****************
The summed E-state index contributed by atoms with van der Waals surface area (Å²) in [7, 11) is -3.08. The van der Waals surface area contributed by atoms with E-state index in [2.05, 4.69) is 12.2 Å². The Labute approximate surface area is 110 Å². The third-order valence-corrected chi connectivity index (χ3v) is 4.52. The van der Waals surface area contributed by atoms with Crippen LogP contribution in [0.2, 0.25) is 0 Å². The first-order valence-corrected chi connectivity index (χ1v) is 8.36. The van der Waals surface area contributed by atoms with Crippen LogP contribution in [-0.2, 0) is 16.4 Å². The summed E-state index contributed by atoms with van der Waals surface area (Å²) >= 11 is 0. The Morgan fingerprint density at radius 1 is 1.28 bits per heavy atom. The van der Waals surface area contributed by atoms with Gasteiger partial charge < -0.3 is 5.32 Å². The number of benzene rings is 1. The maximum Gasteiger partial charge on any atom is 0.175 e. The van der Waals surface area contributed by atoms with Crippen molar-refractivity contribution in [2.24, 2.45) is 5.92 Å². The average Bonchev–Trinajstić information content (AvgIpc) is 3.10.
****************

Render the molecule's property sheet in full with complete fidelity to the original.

The summed E-state index contributed by atoms with van der Waals surface area (Å²) in [7, 11) is -3.08. The van der Waals surface area contributed by atoms with E-state index in [2.05, 4.69) is 12.2 Å². The Labute approximate surface area is 110 Å². The third-order valence-corrected chi connectivity index (χ3v) is 4.52. The van der Waals surface area contributed by atoms with Crippen LogP contribution in [0.2, 0.25) is 0 Å². The first-order valence-corrected chi connectivity index (χ1v) is 8.36. The van der Waals surface area contributed by atoms with Crippen LogP contribution in [-0.2, 0) is 16.4 Å². The summed E-state index contributed by atoms with van der Waals surface area (Å²) >= 11 is 0. The Morgan fingerprint density at radius 1 is 1.28 bits per heavy atom. The van der Waals surface area contributed by atoms with Gasteiger partial charge < -0.3 is 5.32 Å². The number of benzene rings is 1. The maximum Gasteiger partial charge on any atom is 0.175 e. The van der Waals surface area contributed by atoms with Crippen molar-refractivity contribution in [2.24, 2.45) is 5.92 Å². The average Bonchev–Trinajstić information content (AvgIpc) is 3.10.